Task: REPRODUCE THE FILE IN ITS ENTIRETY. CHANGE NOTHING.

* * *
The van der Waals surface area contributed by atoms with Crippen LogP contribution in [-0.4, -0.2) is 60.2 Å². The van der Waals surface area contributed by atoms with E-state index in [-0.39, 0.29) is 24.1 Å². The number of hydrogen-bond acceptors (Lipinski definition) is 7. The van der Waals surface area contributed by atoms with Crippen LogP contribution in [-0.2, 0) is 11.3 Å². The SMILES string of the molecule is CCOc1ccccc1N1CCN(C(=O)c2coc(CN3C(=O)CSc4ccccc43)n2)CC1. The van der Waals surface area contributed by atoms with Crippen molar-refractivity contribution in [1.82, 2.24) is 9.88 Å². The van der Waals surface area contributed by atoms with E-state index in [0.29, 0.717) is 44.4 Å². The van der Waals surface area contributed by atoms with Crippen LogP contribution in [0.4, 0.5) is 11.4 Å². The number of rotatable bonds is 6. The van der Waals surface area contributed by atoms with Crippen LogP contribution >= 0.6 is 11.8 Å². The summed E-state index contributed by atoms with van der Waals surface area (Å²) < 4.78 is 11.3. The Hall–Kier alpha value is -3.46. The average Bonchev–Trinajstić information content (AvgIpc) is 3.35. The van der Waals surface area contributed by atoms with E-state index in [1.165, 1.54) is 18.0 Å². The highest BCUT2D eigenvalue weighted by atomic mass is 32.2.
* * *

The van der Waals surface area contributed by atoms with Crippen LogP contribution in [-0.4, -0.2) is 60.2 Å². The van der Waals surface area contributed by atoms with E-state index in [-0.39, 0.29) is 24.1 Å². The number of hydrogen-bond acceptors (Lipinski definition) is 7. The van der Waals surface area contributed by atoms with Crippen LogP contribution in [-0.2, 0) is 11.3 Å². The SMILES string of the molecule is CCOc1ccccc1N1CCN(C(=O)c2coc(CN3C(=O)CSc4ccccc43)n2)CC1. The van der Waals surface area contributed by atoms with Crippen molar-refractivity contribution in [1.82, 2.24) is 9.88 Å². The van der Waals surface area contributed by atoms with E-state index in [0.29, 0.717) is 44.4 Å². The van der Waals surface area contributed by atoms with Crippen LogP contribution in [0.4, 0.5) is 11.4 Å². The number of rotatable bonds is 6. The van der Waals surface area contributed by atoms with Crippen LogP contribution >= 0.6 is 11.8 Å². The summed E-state index contributed by atoms with van der Waals surface area (Å²) < 4.78 is 11.3. The Hall–Kier alpha value is -3.46. The average Bonchev–Trinajstić information content (AvgIpc) is 3.35. The van der Waals surface area contributed by atoms with E-state index in [1.165, 1.54) is 18.0 Å². The highest BCUT2D eigenvalue weighted by atomic mass is 32.2.